• Form cross-system collaborations and partnerships between the justice system and other agencies, including workforce, mental health, arts and culture, and colleges to meet the comprehensive needs of disconnected young men of color.


  • Reduce recidivism by adopting rehabilitative models and behavioral interventions to help reconnect young men of color released from the justice system to education and employment pathways.


  • Support and utilize national service and the Conservation Corps for formerly incarcerated youth and those at risk of being incarcerated.


Disconnected boys and young men of color in, or recently aged out of, the foster care system


  • Prevent youth from becoming disconnected when they age out of the foster care system by leveraging youth permanence, extended foster care, and research on brain development.


  • Adopt cross-system approaches to address the needs of youth transitioning out of foster care.


  • Invest in the social, emotional, and physical well-being of older youth in foster care.


  • Use a race and gender lens.


Disconnected boys and young men of color experiencing homelessness


  • Create and implement a comprehensive community plan to end youth homelessness.


  • Ensure your community is employing effective strategies to reconnect homeless boys and young men of color, including runaway and trafficked youth.


  • Help homeless boys and young men of color stay in school.


  • Support LGBTQ homeless youth.

 

Disconnected Youth—Also Referred to as Opportunity Youth —Are 16- to 24-Year-Olds Who Are Neither in School nor Employed. There Are More Than 1.5 Million Disconnected Young Men of Color in the United States.


Overall, across all races, there are 5.5 million disconnected youth in the country. Women comprise 2.6 million; men 2.9 million. And while overall rates of disconnection are likely to go down as the country continues to recover from the economic recession, history suggests that disconnected young men of color may never fully recover.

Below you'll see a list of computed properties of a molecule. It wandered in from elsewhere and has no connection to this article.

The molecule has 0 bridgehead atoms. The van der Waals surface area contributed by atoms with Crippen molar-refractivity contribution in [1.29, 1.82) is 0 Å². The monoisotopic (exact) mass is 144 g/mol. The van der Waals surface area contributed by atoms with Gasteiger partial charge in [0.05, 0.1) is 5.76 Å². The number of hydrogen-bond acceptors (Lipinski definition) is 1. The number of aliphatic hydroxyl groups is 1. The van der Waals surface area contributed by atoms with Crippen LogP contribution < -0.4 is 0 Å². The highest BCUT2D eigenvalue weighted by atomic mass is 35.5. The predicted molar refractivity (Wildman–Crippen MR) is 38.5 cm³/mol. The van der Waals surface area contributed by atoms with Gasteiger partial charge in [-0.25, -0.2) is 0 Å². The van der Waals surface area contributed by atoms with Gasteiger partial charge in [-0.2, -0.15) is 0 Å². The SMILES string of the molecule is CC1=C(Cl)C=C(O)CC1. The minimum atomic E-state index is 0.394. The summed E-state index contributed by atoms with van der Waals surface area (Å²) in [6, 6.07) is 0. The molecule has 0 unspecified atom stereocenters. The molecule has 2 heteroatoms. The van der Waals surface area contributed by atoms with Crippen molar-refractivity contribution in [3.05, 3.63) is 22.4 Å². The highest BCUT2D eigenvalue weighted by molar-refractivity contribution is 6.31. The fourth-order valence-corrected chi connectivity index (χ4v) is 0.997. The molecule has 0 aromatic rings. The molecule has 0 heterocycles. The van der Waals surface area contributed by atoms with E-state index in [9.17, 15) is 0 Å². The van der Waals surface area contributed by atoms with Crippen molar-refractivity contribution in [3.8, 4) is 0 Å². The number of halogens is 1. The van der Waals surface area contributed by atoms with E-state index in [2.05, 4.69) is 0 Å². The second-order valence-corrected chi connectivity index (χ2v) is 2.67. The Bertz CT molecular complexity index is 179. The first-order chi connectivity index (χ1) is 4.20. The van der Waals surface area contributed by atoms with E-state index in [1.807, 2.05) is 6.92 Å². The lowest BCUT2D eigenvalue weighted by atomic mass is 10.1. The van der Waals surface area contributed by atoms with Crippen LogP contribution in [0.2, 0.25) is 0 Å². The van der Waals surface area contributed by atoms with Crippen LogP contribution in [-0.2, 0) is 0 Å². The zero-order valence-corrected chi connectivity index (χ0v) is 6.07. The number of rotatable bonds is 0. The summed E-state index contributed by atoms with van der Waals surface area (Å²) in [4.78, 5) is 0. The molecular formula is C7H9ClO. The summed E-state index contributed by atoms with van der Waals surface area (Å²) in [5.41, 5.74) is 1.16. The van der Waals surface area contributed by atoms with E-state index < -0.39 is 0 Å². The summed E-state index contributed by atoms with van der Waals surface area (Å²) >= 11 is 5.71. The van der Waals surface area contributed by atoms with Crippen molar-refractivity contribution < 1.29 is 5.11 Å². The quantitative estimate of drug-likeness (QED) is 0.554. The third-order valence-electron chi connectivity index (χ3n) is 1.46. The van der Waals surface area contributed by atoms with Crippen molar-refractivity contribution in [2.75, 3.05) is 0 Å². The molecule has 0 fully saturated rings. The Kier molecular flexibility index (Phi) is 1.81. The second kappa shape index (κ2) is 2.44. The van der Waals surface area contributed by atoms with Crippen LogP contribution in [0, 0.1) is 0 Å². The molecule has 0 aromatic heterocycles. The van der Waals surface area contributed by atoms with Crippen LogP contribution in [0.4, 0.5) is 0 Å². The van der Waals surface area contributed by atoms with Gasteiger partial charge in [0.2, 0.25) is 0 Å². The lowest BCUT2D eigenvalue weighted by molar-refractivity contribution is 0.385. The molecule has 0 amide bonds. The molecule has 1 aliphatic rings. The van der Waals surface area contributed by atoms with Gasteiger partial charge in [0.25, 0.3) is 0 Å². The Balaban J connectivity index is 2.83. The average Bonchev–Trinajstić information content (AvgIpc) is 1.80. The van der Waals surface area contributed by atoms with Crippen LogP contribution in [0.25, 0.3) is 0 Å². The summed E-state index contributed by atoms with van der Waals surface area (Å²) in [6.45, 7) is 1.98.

Young Men of Color Are Disproportionately Likely to Be Disconnected From School and Work.


Among 16- to 24-year-old males, 11 percent of whites are disconnected, compared with 15 percent of Latinos, 25 percent of African-Americans, and 28 percent of Native-Americans. Researchers have found that race and the place in which young people grow up can have compounding effects on whether they will disconnect from school and work.


This Disproportionality Is Driven by the Interplay of Gender, Race, and Disparities Among the Communities in Which Boys and Young Men of Color Grow Up.


For boys and young men of color—as with all young people—the environment in which they grow up shapes their mental, social, emotional, and developmental health. The domains of family, community, systems and institutions, and society and culture act in conjunction to influence young people’s readiness for school, work, and life. At best, these settings are welcoming, safe, and structured. They allow children and young people to (1) learn and acquire skill sets and form positive habits, attitudes, and beliefs; (2) be engaged and challenged; and (3) develop authentic, positive, and productive relationships. But when these settings fail to foster positive environments and healthy development, they leave young people without the tools and access to opportunities they need to lead productive and successful lives. It comes as little surprise, therefore, that “disconnected young people tend to come from communities that are themselves disconnected from the mainstream by segregation and concentrated disadvantage, and young people’s struggles with education and employment mirror those of their parents and neighbors.”


Taken together, the interplay of race, gender, and neighborhood disparities has created a vicious cycle of intergenerational disadvantage among males. As the Urban Initiative report “Understanding the Environmental Contexts of Boys and Young Men of Color” affirms, the environments we create “can either support or constrain their development and well-being as they mature into manhood. And though most boys and young men do have the power to make their own decisions, we—as adults and as a society—are responsible for the choice sets and consequences they face.” Moreover, as Forward Change Consulting’s report, “Life Course Framework for Improving the Lives of Boys and Men of Color” demonstrates, the choice sets and consequences that boys and young men of color face systemically stack the deck against them. Poor policymaking and resource allocation (including the off-shoring of jobs, suburbanization of low-skilled jobs, mass incarceration, and school discipline policies) have created a decline in employment, earnings, and educational attainment, and an increase in neighborhoods of concentrated disadvantage among boys and men of color.